7/20/13 - 12/1/13

Organized by the Hammer Museum. Curated by Kellie Jones, Associate Professor and Director of Undergraduate Studies, Columbia University

The exhibition chronicles the vital legacy of the African American arts community in Los Angeles, examining a pioneering group of black artists whose work and connections with other artists of varied ethnic backgrounds helped shape the creative output of Southern California. The exhibition presents approximately 140 works by thirty-three artists active during this historical period, exploring the rising strength of the black community in Los Angeles as well as the increasing political, social, and economic power of African Americans across the nation. Now Dig This! offers a fuller view of the changing art landscape during this important era of artistic and cultural ferment, as artists shifted from more traditional formats such as painting and works on paper to modes such as assemblage, Finish Fetish (a West Coast style of Minimalism), Minimalism, PostMinimalism, Conceptualism, and performance.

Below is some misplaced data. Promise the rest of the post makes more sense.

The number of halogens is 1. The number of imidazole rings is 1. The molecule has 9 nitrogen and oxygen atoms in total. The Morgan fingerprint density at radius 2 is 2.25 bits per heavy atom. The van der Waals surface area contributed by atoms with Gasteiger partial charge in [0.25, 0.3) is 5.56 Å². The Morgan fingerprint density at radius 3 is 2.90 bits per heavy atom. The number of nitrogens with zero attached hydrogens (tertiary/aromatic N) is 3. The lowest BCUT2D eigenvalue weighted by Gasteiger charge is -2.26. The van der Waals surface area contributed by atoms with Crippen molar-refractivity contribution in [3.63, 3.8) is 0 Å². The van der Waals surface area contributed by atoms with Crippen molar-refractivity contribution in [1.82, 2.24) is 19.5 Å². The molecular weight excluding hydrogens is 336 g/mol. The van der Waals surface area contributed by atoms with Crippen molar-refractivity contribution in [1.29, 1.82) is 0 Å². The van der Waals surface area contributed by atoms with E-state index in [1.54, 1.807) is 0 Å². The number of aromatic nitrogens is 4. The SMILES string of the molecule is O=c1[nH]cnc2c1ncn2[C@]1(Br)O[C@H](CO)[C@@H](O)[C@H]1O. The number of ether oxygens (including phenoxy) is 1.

Artists featured in the exhibition include Melvin Edwards (American, b. 1937), Fred Eversley (American, b. 1941), David Hammons (American, b. 1943), Maren Hassinger(American, b. 1947), Senga Nengudi(American, b. 1943), John Outterbridge(American, b. 1933), Alonzo Davis(American, b. 1942), Dale Brockman Davis(American, b. 1945), Noah Purifoy(American, 1917-2004), Betye Saar(American, b. 1926), and Charles White(American, 1918-1979). The influence of these artists goes beyond their immediate creative circles and the geography of Los Angeles and is critical to a more complete and dynamic understanding of twentieth-century American Art.

Now Dig This! Art and Black Los Angeles 1960–1980 was organized by the Hammer Museum, Los Angeles and curated by Columbia University professor Kellie Jones. The exhibition was made possible by major grants from the Getty Foundation. Generous support has been provided by the Henry Luce Foundation; the National Endowment for the Arts, a federal agency; The Andy Warhol Foundation for the Visual Arts, which funded a Curatorial Research Fellowship; and The Broad Art Foundation.